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We recorded zero BoG financing from 2017 to 2019 and 2021 until Covid-19 set in – Governor

SourceJoy Business

Dr. Ernest Addison

The Governor of the Bank of Ghana, Dr. Ernest Addison, has stated that his administration started with a robust fiscal stance as the central bank financing from 2017 through to 2019 and 2021 was zero, even though the Bank of Ghana Act pegged it at 5% of the previous year’s tax revenue.

According to him, this pushed inflation down quickly.

Therefore, he added, the monetary policy rate also came down, and growth rebounded strongly, alluding that “This was the context for the first three years of the current administration”.

Furthermore, the Governor said on the sidelines of the ECCB 40th anniversary and Central Banking Autumn meetings in Saint Kitts and Nevis that “The early stages of the Covid-19 crisis also seemed manageable, growth was robust, but debt built up and restructuring was a challenge.  The Bank of Ghana also engaged in monetary financing at a time when many central banks adopted accommodative policies.”

He mentioned that it was difficult to finance the government before the Covid-19 pandemic as “Prior to that, we had not done any monetary financing, that is financing of the budget had been zero”.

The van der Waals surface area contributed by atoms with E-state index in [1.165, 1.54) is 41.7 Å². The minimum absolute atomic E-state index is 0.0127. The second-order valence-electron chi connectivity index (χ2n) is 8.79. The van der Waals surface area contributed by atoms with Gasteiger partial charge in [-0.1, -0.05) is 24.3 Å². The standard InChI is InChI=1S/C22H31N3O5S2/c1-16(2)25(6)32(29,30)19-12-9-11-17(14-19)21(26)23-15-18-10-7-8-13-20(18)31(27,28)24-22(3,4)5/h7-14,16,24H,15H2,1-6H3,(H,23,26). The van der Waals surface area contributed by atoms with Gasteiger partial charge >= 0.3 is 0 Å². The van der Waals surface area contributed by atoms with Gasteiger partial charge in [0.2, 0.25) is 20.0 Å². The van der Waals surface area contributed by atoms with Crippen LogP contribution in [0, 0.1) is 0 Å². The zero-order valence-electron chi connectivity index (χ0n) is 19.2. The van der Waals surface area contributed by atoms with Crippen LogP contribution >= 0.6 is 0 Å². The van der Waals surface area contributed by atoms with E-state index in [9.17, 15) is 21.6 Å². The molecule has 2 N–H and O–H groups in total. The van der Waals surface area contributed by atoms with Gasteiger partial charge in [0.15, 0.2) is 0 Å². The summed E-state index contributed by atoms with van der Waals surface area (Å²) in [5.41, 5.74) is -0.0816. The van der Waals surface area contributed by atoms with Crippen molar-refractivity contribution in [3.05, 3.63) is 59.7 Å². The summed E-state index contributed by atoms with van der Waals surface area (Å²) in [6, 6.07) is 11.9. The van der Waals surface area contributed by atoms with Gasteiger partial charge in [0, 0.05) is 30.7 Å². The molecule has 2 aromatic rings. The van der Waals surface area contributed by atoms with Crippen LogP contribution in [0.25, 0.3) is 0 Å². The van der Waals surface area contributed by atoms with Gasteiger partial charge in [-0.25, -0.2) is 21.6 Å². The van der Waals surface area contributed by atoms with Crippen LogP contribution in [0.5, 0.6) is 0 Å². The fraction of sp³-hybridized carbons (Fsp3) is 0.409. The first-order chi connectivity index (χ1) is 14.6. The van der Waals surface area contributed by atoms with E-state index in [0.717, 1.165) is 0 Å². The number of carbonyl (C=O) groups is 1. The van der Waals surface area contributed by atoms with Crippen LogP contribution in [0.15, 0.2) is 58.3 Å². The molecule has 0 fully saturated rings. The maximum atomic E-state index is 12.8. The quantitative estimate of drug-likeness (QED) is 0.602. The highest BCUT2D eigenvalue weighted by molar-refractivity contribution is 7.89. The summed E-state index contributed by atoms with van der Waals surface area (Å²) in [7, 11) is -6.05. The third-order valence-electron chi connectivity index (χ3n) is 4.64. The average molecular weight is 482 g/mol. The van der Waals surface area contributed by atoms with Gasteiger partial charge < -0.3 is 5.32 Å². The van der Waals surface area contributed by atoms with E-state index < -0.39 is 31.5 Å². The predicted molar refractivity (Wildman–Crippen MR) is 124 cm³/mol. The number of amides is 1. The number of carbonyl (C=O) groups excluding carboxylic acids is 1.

Providing financing support to government was not easy

Therefore, providing financing support to the government, he pointed out, was not an easy transition for the Central Bank to make.

“We had some good discussions going into it. The Finance Minister [Ken Ofori-Atta] went to Parliament and requested for a suspension of the Fiscal Responsibility Act due to the pandemic. This enabled us to trigger emergency provisions in the Bank of Ghana Act to provide exceptional financing for the government budget. And that’s what we did.”

“For me, it was a big reawakening, because I did not foresee that the Central Bank would be drawn into budget financing. But, given global developments, especially with central banks in advanced economies, it seemed like monetary accommodation of fiscal policy to meet Covid expenditures had become part of the norm.”, he noted.

In addition, the Governor said, the International Monetary Fund  itself allocated additional SDRs, which are assets held by central banks, and designated these SDRs to help governments meet their Covid expenditures.

This meant the central bank could automatically lend on these additional resources to meet the needs of the budget, adding, this changed the psyche – having to on-lend IMF resources plus triggering the emergency provisions to provide central bank financing to the budget. This was difficult for me.

“Even in 2021, the government was able to successfully issue nearly $3 billion in debt. That helped to ensure the central bank didn’t have to provide financing”, he concluded.

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